The Second Circuit’s “Inclusionary Rule” for Other Crimes Evidence under Rule 404(b)

From U.S. v. Aleynikov, 2011 U.S. Dist. LEXIS 33345 (S.D.N.Y. Mar. 16, 2011):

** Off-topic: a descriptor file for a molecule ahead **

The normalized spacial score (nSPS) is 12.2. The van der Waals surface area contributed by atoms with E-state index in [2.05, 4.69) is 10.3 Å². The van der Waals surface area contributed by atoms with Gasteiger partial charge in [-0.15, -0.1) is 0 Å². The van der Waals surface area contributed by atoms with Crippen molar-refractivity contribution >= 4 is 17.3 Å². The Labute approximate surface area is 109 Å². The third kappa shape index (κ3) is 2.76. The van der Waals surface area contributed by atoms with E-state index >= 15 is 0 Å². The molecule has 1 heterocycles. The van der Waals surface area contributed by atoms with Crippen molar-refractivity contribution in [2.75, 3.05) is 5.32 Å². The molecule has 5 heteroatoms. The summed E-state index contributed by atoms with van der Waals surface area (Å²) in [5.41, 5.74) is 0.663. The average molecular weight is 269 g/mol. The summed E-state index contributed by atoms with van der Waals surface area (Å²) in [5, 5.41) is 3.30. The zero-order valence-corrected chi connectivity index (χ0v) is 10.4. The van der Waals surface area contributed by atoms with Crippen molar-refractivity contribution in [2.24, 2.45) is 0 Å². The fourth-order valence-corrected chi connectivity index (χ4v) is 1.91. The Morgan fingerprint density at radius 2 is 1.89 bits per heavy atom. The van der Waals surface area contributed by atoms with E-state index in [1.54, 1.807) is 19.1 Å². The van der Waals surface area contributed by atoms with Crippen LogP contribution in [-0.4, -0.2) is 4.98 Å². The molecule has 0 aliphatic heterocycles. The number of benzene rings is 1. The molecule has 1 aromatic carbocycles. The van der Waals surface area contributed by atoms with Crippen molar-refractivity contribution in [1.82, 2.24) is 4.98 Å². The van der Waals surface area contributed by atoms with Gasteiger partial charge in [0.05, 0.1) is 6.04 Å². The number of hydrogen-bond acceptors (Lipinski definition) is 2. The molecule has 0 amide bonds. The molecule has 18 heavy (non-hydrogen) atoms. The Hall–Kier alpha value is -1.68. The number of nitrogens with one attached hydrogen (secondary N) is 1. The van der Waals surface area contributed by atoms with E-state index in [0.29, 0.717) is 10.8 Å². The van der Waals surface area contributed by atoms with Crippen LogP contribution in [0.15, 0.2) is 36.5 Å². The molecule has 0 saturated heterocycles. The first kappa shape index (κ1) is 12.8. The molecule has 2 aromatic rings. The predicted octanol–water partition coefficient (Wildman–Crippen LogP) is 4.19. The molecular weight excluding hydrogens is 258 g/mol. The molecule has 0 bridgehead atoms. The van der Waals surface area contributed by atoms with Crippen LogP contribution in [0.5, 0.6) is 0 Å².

Although evidence of other crimes "is not admissible to prove the character of a person in order to show action in conformity therewith," it can be used "for other purposes, such as proof of motive, opportunity, intent, preparation, plan, knowledge, identity, or absence of mistake or accident." Fed. R. Evid. 404(b). "The Second Circuit's 'inclusionary rule' allows the admission of such evidence 'for any purpose other than to show a defendant's criminal propensity, as long as the evidence is relevant and satisfies the probative-prejudice balancing test of Rule 403 of the Federal Rules of Evidence.'" United States v. Greer, 2011 WL 338050, at *5 (2d Cir. Feb. 4, 2011) (citation omitted). In determining admissibility under Rule 404(b), Fed. R. Evid., the court should consider "whether (1) it was offered for a proper purpose; (2) it was relevant to a material issue in dispute; (3) its probative value . . . substantially outweighed . . . its prejudicial effect; and (4) the trial court gave an appropriate limiting instruction to the jury if so requested by the defendant." United States v. Guang, 511 F.3d 110, 121 (2d Cir. 2007) (citation omitted).

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